At the same time,I realize that Apple wants no liability claims for missing sounds, like smoke or fire. They chose not to use the iPhone as an alarm in Sound Recognition.

That’s it. Please feel free to share this post! One way to share is via Twitter.

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Please feel free to leave a comment. I would love hearing from you. Do you have a computer or smart device tech question? I will do my best to answer your inquiry. Just send an email to contact@techsavvy.life. Please mention the device, app and version that you are using. To help us out, you can send screenshots of your data related to your question.

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How to Enable Offline Translation on iPhone in iOS 14

The Translate app, introduced in iOS 14, allows you to quickly translate between languages using text or voice input. With speech output, support for a dozen languages, and a comprehensive built-in dictionary, it’s an essential tool for travelers or students.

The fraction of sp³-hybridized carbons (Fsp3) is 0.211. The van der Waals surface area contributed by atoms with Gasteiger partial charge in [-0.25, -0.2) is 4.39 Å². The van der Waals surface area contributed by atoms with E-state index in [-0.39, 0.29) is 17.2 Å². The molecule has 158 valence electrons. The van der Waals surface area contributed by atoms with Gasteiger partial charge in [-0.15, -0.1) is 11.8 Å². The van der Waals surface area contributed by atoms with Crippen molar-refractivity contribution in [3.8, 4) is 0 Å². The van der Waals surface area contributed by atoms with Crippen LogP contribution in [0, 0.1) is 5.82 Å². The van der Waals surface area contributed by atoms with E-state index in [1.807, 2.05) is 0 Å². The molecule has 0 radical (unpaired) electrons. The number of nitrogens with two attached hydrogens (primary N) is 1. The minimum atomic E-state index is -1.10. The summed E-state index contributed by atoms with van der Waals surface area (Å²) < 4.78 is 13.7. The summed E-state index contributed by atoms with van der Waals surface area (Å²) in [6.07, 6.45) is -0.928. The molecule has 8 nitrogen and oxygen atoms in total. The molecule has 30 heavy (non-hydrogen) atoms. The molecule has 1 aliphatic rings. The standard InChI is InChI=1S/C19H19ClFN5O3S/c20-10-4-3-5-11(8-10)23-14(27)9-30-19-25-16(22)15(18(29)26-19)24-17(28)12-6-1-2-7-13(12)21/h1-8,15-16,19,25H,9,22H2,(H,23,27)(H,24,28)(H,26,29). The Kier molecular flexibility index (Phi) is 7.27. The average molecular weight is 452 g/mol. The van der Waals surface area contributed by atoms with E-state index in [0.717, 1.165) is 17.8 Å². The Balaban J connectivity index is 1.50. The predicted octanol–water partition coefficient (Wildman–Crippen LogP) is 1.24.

The Translate app, introduced in iOS 14, allows you to quickly translate between languages using text or voice input. With speech output, support for a dozen languages, and a comprehensive built-in dictionary, it’s an essential tool for travelers or students.

By default, the app uses cloud services to perform translations. However, you can also enable offline translation on your iPhone running this app by downloading the languages.

As a disclaimer, Apple warns that the offline translations might not be as accurate as online translations. This is because in the offline mode, the app does not use Apple’s cloud computing’s ability to deliver the best translated results.

Still, it’s handy if you do not have a network connection, especially while traveling to third world countries where Internet bandwidth is poor. It is also ideal if you have a sensitive job and do not want any translation data transferred over the Internet or potentially stored in the cloud